Dr. Linda Hunt retired from the Department this spring after a remarkable career specializing in medical anthropology. Dr. Hunt attributes her early interest in anthropology to growing up in an eclectic household, with a Mexican catholic mother and New York Jewish father in an Irish-catholic neighborhood. With the diverse perspectives and realities surrounding her, she was always interested in understanding the conflicts and resolutions this fomented. After studying anthropology at Wayne State University, Dr. Hunt earned her PhD from Harvard University in 1992. Dr. Hunt joined the MSU Department of Anthropology in 1999 and attained Full Professor status in 2008.
Dr. Hunt’s research interests are rooted in the study of clinical medicine and healthcare delivery for racial/ethnic minorities. With numerous research projects in the U.S. and Mexico, Dr. Hunt’s work has covered topics including the culture of biomedicine, racial-ethnic health disparities, concepts of race and ethnicity in the health sciences, and corporatization of medicine. She became interested in these research foci while working in various medical research settings, where she saw the ways cultural constructions and market forces manifest themselves in what was assumed to be a scientifically neutral area. Much of Dr. Hunt’s research has examined the ways that health researchers and clinicians view minority populations, particularly how assumptions about the ways cultural and biological difference are manifest in clinical practice, professional training, research agendas, and health policy.
One area of accomplishment in Dr. Hunt’s outstanding career has been her great success in securing grants for her various research projects. Dr. Hunt was consistently funded by the National Institutes of Health (NIH) and other public agencies over her career. Many of her large grants allowed her to employ numerous graduate assistants, and to collaborate with various faculty members. Dr. Hunt’s dedication to disseminate her research is evident in her prolific publication and presentation record. Over her career, Dr. Hunt has published nearly 70 articles, chapters, and reports, presented over 70 papers at professional conferences, and discussed her work in over 50 invited lectures worldwide.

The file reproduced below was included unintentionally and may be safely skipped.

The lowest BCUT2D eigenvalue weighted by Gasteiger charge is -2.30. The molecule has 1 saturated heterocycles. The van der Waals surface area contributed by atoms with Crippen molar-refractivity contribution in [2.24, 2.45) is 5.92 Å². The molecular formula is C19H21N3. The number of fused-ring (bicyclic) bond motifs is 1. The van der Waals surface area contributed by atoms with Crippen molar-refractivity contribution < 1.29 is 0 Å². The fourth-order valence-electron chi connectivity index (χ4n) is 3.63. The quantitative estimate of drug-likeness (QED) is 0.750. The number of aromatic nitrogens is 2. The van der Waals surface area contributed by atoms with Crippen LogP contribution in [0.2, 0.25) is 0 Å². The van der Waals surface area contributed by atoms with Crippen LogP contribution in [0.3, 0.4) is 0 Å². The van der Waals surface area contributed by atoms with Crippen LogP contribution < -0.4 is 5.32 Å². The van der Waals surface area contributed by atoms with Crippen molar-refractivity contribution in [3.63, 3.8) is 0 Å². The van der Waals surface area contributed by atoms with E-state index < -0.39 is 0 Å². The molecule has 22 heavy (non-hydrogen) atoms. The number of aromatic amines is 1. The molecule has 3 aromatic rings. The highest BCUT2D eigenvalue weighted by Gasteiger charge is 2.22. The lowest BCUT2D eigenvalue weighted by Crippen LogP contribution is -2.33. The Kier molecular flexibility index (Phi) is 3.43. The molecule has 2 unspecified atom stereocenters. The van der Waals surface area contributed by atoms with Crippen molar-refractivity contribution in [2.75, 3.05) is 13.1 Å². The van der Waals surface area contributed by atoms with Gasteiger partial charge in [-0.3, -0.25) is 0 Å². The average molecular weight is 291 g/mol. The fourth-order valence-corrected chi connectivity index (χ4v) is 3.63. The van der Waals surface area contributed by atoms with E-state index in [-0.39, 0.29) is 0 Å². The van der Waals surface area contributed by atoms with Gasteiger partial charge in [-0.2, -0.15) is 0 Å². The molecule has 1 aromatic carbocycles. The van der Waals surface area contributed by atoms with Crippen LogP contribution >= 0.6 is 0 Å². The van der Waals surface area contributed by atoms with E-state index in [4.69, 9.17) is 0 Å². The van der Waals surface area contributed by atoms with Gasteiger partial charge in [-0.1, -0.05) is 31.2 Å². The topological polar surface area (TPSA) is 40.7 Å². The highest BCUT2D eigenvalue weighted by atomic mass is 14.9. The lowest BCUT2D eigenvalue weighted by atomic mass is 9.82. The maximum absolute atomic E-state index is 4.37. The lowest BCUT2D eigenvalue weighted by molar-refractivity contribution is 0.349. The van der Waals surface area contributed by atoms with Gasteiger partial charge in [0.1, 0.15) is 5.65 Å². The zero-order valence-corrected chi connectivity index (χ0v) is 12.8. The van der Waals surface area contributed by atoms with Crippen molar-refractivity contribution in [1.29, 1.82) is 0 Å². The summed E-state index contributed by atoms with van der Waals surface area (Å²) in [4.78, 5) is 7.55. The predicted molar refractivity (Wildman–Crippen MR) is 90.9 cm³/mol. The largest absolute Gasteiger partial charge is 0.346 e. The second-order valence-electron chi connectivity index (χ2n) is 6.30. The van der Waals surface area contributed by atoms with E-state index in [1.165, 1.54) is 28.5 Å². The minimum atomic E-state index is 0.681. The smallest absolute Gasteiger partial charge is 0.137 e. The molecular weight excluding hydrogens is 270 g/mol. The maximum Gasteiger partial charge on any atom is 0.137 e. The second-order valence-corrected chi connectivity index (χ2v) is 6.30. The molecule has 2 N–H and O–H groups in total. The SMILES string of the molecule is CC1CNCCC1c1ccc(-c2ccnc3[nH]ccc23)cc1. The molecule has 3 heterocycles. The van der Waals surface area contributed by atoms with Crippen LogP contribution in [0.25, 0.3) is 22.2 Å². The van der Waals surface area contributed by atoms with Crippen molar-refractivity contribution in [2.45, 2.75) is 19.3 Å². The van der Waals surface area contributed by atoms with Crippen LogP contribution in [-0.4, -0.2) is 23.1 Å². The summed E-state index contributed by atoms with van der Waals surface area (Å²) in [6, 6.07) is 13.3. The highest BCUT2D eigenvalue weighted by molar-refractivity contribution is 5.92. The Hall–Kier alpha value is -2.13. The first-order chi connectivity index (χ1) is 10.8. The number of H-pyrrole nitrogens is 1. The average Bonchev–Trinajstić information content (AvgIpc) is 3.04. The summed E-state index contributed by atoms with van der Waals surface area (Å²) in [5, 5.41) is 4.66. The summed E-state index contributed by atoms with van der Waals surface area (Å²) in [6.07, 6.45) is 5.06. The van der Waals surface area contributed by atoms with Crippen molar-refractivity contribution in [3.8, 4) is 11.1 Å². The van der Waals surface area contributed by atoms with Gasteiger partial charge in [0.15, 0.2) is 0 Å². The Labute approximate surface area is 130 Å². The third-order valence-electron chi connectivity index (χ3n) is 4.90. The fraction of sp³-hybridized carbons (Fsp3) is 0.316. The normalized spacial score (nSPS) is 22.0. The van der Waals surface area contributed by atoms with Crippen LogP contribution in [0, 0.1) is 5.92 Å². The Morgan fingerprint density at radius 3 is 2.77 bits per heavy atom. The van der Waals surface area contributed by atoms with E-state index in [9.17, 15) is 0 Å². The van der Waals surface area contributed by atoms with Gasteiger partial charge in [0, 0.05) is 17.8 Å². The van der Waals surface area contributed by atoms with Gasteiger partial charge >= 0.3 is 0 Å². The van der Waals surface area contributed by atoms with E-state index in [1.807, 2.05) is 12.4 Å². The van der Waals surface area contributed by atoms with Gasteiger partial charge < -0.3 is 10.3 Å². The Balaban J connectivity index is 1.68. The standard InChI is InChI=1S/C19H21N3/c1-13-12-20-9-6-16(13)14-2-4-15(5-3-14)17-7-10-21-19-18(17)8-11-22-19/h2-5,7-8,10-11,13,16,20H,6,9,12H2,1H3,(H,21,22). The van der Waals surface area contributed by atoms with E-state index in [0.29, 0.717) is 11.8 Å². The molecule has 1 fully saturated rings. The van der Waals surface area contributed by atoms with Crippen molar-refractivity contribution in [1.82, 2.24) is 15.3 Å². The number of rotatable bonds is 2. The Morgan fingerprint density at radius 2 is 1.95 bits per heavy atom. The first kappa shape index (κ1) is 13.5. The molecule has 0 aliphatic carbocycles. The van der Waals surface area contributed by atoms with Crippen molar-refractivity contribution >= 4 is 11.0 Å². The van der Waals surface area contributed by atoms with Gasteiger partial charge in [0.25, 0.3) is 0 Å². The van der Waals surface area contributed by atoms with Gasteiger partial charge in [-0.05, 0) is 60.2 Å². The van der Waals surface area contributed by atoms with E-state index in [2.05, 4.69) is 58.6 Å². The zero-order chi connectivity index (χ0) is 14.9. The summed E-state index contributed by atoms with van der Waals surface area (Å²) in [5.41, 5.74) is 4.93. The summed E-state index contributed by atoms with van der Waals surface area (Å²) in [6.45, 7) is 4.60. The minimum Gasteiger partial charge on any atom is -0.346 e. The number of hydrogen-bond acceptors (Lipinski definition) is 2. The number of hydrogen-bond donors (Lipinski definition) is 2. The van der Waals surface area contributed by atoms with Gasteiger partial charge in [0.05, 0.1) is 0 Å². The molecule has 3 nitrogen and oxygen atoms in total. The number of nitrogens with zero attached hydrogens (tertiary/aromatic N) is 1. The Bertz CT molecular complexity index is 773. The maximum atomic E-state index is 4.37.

Throughout her publishing activity, Dr. Hunt has always been committed to sharing her research in diverse venues in order to address medical and public health audiences. In doing so, thousands of practitioners outside the field of anthropology have accessed Dr. Hunt’s extensively cited research on genetic risk, cancer patient experience, chronic illness management, and health care reform. With her varied publications and collaborations, Dr. Hunt is regarded as a highly influential proponent for the value of anthropological perspectives in biomedical research and clinical practice. This extension of anthropology into the health sciences has helped advance the field of medical anthropology.
In reflecting on what she has enjoyed most during her career, Dr. Hunt recounts working with graduate students and teaching graduate courses, especially Research Methods in Cultural Anthropology. Dr. Hunt’s role as an extraordinary mentor is appreciated by students and colleagues, as she has constantly provided opportunities for collaboration and helped lay foundation for her students’ successful careers. Dr. Hunt is grateful to have had the opportunity to conduct a series of research projects that she felt would address socially important issues in a critical and productive fashion.
As an outdoor enthusiast, Dr. Hunt is looking forward to plenty of canoeing, kayaking, hiking, biking, skiing, and camping in her retirement. Please join us in congratulating Dr. Hunt and thanking her for her profound and far-reaching contributions as professor, mentor, scholar, and advocate.
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